In one scene, Laura is shown painting designs on her clear shower curtains. When Paterson comes home that day, the shower curtains are white. See more »
You look a little drained. You were home a little late. Was your day okay?
Well, it was until the bus broke down.
The bus broke down? Was it dangerous?
No, it was just... it sputtered out. It was an electrical problem.
Electrical problem? Could it have exploded into a fireball?
No, no. It's just an old bus.
Well, I think they should get their best driver who's also a great poet a brand new bus. It's the least they could do.
City of Paterson? Not likely.
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From reflections in a puddle, cardinals singing, waterfalls, a harlequin guitar, shadows, designer cupcakes and more, the love of a creative and happy couple spills over the small town of Paterson, New Jersey. The ordinary becomes extraordinary. Paterson, who shares his name with the community at large, is a bus driver. The daily bus route takes him through the heart of town where Paterson overhears intriguing conversations, records observations in his notebook, generates poems and opens lunchbox surprises from his lovely and artistic wife, Laura. The couple's chemistry, expressed in kisses, constant conversation, cheer and trust, is remarkable. "She understands me really well," says Paterson. Lucky guy. Lucky girl. The attractiveness, talent, color and charm of Laura and Paterson is infused in everything they do including Paterson's nightly tavern visits, the plain yet peculiar meals they have together, waking up in the morning and walking the dog.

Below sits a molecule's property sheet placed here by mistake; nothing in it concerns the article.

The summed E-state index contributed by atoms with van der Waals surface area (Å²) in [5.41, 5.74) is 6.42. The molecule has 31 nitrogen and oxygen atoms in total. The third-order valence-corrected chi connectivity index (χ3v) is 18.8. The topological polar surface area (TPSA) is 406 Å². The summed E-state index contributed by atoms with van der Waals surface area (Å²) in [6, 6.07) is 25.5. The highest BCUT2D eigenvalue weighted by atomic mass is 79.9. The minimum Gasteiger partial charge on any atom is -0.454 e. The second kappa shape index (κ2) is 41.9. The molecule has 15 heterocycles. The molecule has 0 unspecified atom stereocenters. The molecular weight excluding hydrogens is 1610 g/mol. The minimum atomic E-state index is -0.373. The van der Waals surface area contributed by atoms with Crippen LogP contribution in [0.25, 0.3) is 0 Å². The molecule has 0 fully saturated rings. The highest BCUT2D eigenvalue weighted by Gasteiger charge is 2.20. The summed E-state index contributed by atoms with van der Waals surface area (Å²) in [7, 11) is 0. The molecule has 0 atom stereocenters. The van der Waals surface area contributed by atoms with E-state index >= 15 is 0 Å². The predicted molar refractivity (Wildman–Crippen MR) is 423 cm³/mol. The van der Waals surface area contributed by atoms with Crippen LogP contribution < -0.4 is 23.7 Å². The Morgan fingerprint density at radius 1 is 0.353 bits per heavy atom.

Even in all its outward simplicity, there is astonishing and wonderful depth to the film characters, scenes, themes and conversations. This artistic sensibility that is infused in everyday life, is something I loved so much about Japan and Paterson shows what this imaginative awareness looks like in small town North America. Truly there is inspiration and beauty everywhere. While the film delves into music, paintings and other mediums, its main artistic focus is on poetry. There are nods to the poetry of William Carlos Williams, Wallace Stevens and others. The poems Paterson comes up with in his jaunts around town are brilliant and beautiful. A box of Blue tip matches inspires, rather sparks, a love poem. A poem called Another One is about seeing other dimensions, which is what this incredible film encourages itself.
Paterson is delightfully layered with surprising wisdom, complexity, diversity and humor at every turn. Twins make appearances every so often, for example, to remind us of one of the film themes; there is always someone out there like us that matches our hearts, and we are never really alone. Articles and images on a tavern wall take us to other dimensions in time in an instant. The on-screen chemistry between actors Adam Driver (Paterson) and Golshifteh Farahani (Laura) is critical to the film, and they are more than up to the task. They are outstanding, alluring and entirely convincing. The compassion and charm of this film is unforgettable. It reminds us that love and splendor spring from the unlikeliest of places. Seen at the 2016 Toronto International Film Festival.